French President Emmanuel Macron spoke with Vladimir Putin on Tuesday for the first time in a month but the two leaders seemed as far apart as ever on Russia’s war in Ukraine.
Macron spoke frequently with Putin in the build-up to the invasion and in the weeks that followed. But the French leader had not talked to the Russian president since evidence emerged of mass killings of civilians by Russian forces in the Ukrainian town of Bucha, widely condemned as war crimes.
Macron re-established telephone contact with Putin following a call with Ukrainian President Volodymyr Zelenskyy on Saturday, the Elysée palace said in a statement on the conversation with the Russian leader.
The two sides issued vastly different readouts of the call, which the Elysée said lasted for two hours and 10 minutes. It was the 20th phone call Macron had held with Putin since last December but the first since March 29, according to the French president’s office.
In contrast to the widespread evidence of war crimes by Russian soldiers — such as the Bucha killings and the bombardment of the city of Mariupol — Putin claimed the EU was ignoring war crimes by Ukrainian forces, according to the Kremlin’s version of Tuesday’s call.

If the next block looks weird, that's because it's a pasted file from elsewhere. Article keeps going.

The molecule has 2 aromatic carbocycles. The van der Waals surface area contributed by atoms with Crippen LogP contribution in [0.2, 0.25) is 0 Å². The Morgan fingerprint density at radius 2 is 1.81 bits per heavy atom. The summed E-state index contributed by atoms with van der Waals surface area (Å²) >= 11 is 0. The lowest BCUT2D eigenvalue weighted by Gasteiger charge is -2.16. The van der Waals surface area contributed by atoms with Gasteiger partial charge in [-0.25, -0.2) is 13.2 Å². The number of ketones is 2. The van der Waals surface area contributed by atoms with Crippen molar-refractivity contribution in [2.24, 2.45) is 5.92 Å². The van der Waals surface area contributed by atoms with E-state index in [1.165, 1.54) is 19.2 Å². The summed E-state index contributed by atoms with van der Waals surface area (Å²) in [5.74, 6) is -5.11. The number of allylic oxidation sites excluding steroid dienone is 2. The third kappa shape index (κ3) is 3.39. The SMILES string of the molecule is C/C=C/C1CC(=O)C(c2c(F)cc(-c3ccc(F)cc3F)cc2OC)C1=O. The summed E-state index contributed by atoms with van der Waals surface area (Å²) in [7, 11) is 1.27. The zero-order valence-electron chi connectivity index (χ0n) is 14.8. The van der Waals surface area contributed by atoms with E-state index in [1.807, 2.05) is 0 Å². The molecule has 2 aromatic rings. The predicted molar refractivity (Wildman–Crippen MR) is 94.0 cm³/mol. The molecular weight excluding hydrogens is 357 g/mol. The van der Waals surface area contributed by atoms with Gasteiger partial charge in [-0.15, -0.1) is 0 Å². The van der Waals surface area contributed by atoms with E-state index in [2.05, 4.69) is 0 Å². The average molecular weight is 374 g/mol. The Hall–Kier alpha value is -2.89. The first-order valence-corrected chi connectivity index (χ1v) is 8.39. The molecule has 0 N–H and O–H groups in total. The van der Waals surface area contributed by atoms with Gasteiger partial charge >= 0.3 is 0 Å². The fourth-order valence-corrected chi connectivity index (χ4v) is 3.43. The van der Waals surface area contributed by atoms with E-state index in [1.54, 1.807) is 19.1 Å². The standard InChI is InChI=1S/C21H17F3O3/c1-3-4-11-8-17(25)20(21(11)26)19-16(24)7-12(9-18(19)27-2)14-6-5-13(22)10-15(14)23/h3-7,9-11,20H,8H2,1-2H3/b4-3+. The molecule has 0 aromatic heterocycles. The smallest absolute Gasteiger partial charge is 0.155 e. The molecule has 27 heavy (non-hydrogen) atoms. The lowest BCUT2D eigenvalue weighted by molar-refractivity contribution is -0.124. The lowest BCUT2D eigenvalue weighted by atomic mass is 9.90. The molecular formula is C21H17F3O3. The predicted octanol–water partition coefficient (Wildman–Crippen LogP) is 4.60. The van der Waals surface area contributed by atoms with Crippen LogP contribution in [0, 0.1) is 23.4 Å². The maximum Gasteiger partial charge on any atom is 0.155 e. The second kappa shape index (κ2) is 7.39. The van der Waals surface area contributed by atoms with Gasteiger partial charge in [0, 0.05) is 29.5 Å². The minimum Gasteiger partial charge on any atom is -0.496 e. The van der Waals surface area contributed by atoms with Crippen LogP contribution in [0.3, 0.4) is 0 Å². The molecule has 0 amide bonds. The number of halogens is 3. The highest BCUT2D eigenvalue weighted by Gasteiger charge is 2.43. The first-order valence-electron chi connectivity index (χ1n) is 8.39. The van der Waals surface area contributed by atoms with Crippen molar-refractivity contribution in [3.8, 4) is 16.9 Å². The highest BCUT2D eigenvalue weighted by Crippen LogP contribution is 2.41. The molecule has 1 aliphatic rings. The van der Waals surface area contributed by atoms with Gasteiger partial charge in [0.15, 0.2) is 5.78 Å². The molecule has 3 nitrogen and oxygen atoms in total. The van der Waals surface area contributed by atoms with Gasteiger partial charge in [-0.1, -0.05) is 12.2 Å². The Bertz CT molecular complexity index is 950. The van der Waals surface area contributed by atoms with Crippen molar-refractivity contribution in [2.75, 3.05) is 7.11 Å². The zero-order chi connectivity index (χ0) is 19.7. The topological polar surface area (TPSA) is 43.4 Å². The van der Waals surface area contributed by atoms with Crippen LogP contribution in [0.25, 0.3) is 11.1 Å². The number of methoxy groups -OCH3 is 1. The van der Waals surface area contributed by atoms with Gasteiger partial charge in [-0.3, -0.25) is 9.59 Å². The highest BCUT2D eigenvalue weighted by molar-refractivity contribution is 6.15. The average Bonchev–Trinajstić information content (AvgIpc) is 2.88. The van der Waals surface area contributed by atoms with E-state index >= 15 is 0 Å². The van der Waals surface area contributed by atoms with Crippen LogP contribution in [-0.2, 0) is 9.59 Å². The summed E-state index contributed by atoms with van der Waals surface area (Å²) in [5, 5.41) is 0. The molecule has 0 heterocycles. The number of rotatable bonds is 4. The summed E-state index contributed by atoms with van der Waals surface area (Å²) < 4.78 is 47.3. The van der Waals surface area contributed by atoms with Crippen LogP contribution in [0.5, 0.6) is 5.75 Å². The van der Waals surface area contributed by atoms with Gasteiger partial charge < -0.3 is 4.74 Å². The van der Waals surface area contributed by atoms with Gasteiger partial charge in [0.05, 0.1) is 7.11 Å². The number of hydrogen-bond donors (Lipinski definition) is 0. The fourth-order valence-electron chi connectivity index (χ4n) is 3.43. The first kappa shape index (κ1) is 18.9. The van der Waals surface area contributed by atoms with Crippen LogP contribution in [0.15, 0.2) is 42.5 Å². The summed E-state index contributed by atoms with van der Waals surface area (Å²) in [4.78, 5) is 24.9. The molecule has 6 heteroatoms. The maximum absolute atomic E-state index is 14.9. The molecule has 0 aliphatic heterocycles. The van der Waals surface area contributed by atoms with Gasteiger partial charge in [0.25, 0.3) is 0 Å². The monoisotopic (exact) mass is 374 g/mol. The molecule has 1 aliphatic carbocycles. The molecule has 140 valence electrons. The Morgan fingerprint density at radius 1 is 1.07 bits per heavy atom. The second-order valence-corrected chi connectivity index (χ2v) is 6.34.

The Kremlin readout claimed Ukrainian forces were responsible for “massive shelling of cities and towns of Donbas, as a result of which civilians die,” without citing any specific location or incident. It said this could be stopped if the West put pressure on Kyiv and stopped supplying weapons to Ukrainian forces.
Macron, for his part, appealed for a cease-fire and “called on Russia to live up to its responsibilities as a permanent member of the [United Nations] Security Council by putting an end to this devastating aggression,” the Elysée said.
Macron’s office said he expressed “deep concerns concerning Mariupol and the situation in Donbas, and called on Russia to allow to continue the evacuation of the Azovstal plant which started in the past days.”
Hundreds of civilians and soldiers are reported to be still trapped inside Mariupol’s Azovstal steelworks, which has been besieged by Russian forces.
Putin said Russia was evacuating civilians “in accordance with the agreement reached at a meeting between Vladimir Putin and UN Secretary-General António Guterres on April 26,” according to the Kremlin.
The French president said he remained open “to work to find a negotiated solution” to establish peace. Putin said he was “still open to dialogue” but criticized Ukrainian negotiators, accusing them of being inconsistent and unprepared for serious work.
The two leaders also discussed disruptions to food supply chains. While Macron said he wanted “to work with relevant international organizations to help lift Russia’s blockage of Ukrainian food exports through the Black Sea, given its impact on global food security,” Putin argued that Western sanctions were the main reason for those disruptions.
According to the Kremlin, the two leaders agreed to stay in touch. However, the Elysée readout made no reference to any possible future calls — something that used to be a feature of such statements from the French president’s office.
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